Home on the Range
March 18, 2010
The cracker strikes many a pose. The scallop-edged ersatz elegance of the Ritz. The sea-salt-of-the-earth languor of the Lavash. The trim tension of the Wheat Thin. The pale solicitude of the Saltine. The deep brown, deeply dimpled smile of the Wasa. The dry delivery of the Melba Toast. The whole-grain grit of the Rye Crisp. The flamboyant flair of the Croccantini and Torta.
Each of whom preens from the upper shelf, while below the good natured Crisp or Snap chats up the Chip. The Stick and Twist make time with the Pretzel. The Rice Cake, Corn Thin and Oatcake talk amongst themselves.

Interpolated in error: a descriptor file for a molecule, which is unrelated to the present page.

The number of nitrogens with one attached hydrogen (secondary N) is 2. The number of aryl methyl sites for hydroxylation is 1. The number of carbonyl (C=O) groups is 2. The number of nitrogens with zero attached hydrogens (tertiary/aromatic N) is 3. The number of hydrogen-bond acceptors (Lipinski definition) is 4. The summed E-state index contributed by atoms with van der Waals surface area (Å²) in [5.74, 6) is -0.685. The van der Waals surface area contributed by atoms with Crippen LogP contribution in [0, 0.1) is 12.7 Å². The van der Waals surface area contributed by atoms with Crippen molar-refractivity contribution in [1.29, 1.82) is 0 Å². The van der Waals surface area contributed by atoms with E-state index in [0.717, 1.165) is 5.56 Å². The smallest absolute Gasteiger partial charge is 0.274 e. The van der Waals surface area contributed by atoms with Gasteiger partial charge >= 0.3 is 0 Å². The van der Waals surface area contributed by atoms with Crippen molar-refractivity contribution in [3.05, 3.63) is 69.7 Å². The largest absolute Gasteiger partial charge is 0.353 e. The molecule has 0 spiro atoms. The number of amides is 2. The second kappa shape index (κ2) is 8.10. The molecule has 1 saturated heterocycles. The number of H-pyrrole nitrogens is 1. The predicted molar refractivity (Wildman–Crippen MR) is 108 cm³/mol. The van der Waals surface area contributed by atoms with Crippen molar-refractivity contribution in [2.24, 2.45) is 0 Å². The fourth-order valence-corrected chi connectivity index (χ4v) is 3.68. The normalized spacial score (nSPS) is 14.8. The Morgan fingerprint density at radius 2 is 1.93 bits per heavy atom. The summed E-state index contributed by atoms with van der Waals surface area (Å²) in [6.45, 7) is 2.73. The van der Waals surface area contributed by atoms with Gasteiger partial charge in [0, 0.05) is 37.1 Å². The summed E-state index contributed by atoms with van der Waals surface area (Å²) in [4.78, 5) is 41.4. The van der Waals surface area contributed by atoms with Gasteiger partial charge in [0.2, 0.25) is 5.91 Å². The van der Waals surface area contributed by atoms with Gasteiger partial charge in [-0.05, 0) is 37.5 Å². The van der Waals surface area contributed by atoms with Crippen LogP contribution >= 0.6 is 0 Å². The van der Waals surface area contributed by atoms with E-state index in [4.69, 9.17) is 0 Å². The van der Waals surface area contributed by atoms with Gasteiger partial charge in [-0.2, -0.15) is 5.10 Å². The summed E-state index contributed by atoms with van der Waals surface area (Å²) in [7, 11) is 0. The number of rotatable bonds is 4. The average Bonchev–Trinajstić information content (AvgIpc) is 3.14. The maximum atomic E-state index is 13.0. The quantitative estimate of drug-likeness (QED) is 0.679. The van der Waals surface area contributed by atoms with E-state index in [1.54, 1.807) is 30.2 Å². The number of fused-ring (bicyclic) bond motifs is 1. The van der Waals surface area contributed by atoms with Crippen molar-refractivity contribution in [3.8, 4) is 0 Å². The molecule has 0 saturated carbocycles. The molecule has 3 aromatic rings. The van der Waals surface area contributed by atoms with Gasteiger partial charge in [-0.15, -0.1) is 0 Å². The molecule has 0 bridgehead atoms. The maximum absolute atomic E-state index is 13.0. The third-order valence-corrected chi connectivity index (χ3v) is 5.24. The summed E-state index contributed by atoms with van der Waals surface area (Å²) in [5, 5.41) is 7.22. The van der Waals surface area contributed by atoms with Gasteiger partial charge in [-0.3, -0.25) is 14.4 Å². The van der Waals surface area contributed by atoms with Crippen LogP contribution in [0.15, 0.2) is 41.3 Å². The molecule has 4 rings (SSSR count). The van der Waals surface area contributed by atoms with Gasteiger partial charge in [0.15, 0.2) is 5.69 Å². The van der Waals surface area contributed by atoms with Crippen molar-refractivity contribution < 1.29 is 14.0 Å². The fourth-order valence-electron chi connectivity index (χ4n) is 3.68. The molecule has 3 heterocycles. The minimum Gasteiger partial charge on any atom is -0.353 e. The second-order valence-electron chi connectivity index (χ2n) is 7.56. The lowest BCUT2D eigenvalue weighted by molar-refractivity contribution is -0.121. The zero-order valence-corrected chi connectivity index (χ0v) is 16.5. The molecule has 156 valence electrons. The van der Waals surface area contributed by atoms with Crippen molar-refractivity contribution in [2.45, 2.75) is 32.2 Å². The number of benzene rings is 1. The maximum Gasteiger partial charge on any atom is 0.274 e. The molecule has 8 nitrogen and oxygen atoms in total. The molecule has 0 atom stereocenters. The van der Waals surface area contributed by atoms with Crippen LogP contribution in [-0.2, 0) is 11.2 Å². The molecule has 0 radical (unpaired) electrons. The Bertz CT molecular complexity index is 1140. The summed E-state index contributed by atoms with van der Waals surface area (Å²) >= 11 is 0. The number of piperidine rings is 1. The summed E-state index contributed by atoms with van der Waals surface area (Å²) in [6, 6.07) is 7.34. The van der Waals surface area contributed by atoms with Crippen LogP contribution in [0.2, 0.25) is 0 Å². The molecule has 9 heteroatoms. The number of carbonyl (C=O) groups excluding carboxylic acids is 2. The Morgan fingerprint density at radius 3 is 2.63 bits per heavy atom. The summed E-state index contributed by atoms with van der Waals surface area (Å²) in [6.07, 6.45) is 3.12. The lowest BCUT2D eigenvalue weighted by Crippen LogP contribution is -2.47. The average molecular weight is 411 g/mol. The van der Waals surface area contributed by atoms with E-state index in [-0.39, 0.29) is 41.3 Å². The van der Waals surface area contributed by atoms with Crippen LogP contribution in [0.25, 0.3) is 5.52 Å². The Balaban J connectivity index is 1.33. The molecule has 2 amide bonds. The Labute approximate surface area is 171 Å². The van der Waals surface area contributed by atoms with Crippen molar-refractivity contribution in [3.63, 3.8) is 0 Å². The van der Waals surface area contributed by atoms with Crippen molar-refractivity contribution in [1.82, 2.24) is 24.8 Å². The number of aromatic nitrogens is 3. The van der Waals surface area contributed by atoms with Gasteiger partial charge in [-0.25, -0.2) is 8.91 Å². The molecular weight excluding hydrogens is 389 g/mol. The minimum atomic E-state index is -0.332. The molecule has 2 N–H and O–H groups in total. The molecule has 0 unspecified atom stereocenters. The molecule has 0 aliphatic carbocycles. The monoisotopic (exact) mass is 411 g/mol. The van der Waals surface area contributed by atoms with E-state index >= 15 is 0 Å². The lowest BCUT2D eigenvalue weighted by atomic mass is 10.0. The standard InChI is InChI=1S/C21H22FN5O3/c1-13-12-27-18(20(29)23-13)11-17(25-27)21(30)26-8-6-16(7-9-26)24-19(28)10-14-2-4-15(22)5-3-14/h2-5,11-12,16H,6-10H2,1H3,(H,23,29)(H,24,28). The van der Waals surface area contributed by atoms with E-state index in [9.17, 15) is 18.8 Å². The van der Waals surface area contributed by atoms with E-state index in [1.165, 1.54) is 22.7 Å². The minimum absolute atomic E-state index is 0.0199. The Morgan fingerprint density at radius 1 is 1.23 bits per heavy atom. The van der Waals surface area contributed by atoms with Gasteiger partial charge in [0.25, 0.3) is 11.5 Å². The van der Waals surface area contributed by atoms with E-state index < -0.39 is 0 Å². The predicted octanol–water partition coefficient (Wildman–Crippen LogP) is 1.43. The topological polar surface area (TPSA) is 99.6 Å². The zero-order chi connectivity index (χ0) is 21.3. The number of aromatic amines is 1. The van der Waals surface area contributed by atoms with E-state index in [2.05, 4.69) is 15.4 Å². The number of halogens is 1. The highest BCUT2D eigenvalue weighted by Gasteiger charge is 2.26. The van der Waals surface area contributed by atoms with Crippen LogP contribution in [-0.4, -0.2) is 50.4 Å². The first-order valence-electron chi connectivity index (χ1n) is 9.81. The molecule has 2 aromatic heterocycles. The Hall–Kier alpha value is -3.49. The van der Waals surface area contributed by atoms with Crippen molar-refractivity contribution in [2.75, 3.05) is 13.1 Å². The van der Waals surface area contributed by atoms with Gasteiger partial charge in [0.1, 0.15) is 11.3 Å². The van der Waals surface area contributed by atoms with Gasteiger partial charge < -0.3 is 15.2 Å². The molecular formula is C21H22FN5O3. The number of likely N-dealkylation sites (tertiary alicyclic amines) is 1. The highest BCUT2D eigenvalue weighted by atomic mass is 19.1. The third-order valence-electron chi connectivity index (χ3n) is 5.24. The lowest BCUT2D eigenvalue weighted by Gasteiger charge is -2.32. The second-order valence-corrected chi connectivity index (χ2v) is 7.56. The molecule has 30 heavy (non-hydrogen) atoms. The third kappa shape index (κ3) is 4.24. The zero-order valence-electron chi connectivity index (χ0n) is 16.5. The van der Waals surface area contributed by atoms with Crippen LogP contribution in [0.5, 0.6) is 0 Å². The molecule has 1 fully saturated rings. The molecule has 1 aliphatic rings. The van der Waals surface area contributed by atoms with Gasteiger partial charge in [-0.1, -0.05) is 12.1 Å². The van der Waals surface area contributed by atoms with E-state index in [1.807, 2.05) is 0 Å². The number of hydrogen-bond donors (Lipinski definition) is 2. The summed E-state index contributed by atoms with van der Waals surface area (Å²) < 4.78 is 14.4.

Many a shopper admires the herb-flecked snap of the Crostini, the buoyant charm of the Oyster Cracker, the innocence of the Cream Cracker, the purity of the Water Cracker, the holy, holey Matzo. Only the shortest shopper considers the Animal Cracker.
Flat-footed Flatbread, flaunting sesame seed or poppy seed or the sprinkle pandemonium called "everything," is known as a bagel wannabe. While the slim-sliced Bagel Chip is mere bagel has-been.
The Corncake, according to its packaging, can serve as biscuit, wafer or cookie. No doubt a desperate attempt to escape the cracker condition: to be tightly typecast by the insensitive, salt-happy snacker.
Leah Eskin is a Tribune special contributor.
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